• Marie Pauline Holten
4. semester, Kultur, kommunikation og globalisering, kandidat (Kandidatuddannelse)
This thesis deals with the implications of the filter bubble to unbiased and equal information access for users from different countries. Thus, it investigates how personalisation algorithms on search engines might affect access to information. Consequently, this thesis asks: If any differences are found, what are their possible effects? Can a filter algorithm potentially influence users by framing search results differently? Overall, this paper aims to analyse whether the Internet can provide equal and true information, even when using filtering algorithms.
This paper follows constructivism and interpretivism for its epistemology and ontology. The data collection uses an experiment. Two participants that were recruited based on convenience took part in the experiment. They are both female and international Master’s programme students. The participants collected data from search result pages from two different search engines, Google and Brave. Their query was “Ukraine conflict” and they took screenshots of the top three search results on the first search result page for both search engines.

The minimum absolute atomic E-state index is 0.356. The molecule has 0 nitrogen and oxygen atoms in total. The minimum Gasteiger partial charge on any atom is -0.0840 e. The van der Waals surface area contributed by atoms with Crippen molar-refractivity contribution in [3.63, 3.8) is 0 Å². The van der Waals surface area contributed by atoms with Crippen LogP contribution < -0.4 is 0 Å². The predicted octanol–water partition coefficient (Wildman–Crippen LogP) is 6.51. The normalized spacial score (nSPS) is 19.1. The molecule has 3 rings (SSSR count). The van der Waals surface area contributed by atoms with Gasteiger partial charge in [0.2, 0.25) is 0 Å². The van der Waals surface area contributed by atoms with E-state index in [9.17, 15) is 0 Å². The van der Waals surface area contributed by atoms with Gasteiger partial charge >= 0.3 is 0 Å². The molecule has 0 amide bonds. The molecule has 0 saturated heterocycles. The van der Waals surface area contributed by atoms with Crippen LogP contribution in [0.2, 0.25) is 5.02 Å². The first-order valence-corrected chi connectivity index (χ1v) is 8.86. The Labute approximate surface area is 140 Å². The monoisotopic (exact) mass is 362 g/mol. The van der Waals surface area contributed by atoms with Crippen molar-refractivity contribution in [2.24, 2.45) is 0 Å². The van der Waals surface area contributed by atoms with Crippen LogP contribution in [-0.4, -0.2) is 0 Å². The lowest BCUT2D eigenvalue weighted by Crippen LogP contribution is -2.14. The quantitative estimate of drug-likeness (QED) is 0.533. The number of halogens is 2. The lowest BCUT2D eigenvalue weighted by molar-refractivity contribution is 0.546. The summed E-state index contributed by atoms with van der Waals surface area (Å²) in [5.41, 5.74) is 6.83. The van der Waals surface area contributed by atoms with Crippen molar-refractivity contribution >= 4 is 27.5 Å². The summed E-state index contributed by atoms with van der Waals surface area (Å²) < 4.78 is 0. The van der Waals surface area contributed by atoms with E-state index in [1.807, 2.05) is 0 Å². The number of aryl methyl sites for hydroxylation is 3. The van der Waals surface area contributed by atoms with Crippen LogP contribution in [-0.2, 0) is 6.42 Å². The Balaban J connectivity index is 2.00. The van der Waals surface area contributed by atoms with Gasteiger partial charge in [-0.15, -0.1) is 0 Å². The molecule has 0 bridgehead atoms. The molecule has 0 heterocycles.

The headlines of the search results did not include special typography or language that is untypical of serious news outlets. However, most search results highlighted Russia’s part as the initiator in the war. One participant saw images related to the query at the top of the page on Google, while the second one did not. There was additional information displayed around the search results in both cases and for both search engines. The participants were presented with differing content, both on Google and on Brave. In some cases, they saw information from the same news sources but their display, as well as the overall composition of the search page, varied. In general, the structure of the Google search result page showed a stark contrast between the first and second participants.
The findings of the analysis show that the participants do not have equal access to information. Despite using the same search query and the same search engines, they were presented with differing information, not only content-wise but also with regard to how this content was framed. It seems like the filter algorithm has some kind of influence on which information users can see, possibly also considering the display of search results.
Keywords: Search engine, filter bubble, Google, Brave, information online, filter algorithms, news online, frame analysis, multimodal analysis
ID: 471698232